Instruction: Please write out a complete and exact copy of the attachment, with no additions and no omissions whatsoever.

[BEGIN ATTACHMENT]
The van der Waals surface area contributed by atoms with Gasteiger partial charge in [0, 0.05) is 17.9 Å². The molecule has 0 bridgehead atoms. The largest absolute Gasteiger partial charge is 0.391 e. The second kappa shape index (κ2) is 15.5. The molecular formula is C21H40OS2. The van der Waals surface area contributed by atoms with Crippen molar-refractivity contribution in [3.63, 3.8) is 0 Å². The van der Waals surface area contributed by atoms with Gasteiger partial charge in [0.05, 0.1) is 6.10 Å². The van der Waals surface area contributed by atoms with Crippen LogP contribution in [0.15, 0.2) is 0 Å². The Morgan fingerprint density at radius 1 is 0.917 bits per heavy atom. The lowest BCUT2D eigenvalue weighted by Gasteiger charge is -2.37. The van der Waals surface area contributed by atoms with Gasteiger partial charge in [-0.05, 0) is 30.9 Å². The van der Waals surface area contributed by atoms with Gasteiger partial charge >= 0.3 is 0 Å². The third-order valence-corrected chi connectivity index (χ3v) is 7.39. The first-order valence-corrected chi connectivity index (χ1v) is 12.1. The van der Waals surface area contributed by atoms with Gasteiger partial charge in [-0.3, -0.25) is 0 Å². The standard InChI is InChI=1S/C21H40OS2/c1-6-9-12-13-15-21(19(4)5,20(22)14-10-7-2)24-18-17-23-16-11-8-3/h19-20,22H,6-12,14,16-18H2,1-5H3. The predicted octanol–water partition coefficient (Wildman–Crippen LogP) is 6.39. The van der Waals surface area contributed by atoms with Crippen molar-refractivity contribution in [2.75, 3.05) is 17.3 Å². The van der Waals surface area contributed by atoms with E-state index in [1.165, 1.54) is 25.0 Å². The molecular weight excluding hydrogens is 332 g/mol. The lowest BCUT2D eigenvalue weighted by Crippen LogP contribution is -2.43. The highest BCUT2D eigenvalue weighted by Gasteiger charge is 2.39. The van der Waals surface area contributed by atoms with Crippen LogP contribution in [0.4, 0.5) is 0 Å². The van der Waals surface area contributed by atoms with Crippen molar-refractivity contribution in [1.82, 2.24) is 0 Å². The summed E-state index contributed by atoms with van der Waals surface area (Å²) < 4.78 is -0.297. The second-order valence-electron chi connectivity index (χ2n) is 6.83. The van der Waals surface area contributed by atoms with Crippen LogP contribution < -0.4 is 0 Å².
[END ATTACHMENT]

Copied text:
The van der Waals surface area contributed by atoms with Gasteiger partial charge in [0, 0.05) is 17.9 Å². The molecule has 0 bridgehead atoms. The largest absolute Gasteiger partial charge is 0.391 e. The second kappa shape index (κ2) is 15.5. The molecular formula is C21H40OS2. The van der Waals surface area contributed by atoms with Crippen molar-refractivity contribution in [3.63, 3.8) is 0 Å². The van der Waals surface area contributed by atoms with Gasteiger partial charge in [0.05, 0.1) is 6.10 Å². The van der Waals surface area contributed by atoms with Crippen LogP contribution in [0.15, 0.2) is 0 Å². The Morgan fingerprint density at radius 1 is 0.917 bits per heavy atom. The lowest BCUT2D eigenvalue weighted by Gasteiger charge is -2.37. The van der Waals surface area contributed by atoms with Gasteiger partial charge in [-0.05, 0) is 30.9 Å². The van der Waals surface area contributed by atoms with Gasteiger partial charge >= 0.3 is 0 Å². The third-order valence-corrected chi connectivity index (χ3v) is 7.39. The first-order valence-corrected chi connectivity index (χ1v) is 12.1. The van der Waals surface area contributed by atoms with Gasteiger partial charge in [-0.3, -0.25) is 0 Å². The standard InChI is InChI=1S/C21H40OS2/c1-6-9-12-13-15-21(19(4)5,20(22)14-10-7-2)24-18-17-23-16-11-8-3/h19-20,22H,6-12,14,16-18H2,1-5H3. The predicted octanol–water partition coefficient (Wildman–Crippen LogP) is 6.39. The van der Waals surface area contributed by atoms with Crippen molar-refractivity contribution in [2.75, 3.05) is 17.3 Å². The van der Waals surface area contributed by atoms with E-state index in [1.165, 1.54) is 25.0 Å². The molecular weight excluding hydrogens is 332 g/mol. The lowest BCUT2D eigenvalue weighted by Crippen LogP contribution is -2.43. The highest BCUT2D eigenvalue weighted by Gasteiger charge is 2.39. The van der Waals surface area contributed by atoms with Crippen LogP contribution in [0.4, 0.5) is 0 Å². The van der Waals surface area contributed by atoms with Crippen molar-refractivity contribution in [1.82, 2.24) is 0 Å². The summed E-state index contributed by atoms with van der Waals surface area (Å²) < 4.78 is -0.297. The second-order valence-electron chi connectivity index (χ2n) is 6.83. The van der Waals surface area contributed by atoms with Crippen LogP contribution < -0.4 is 0 Å².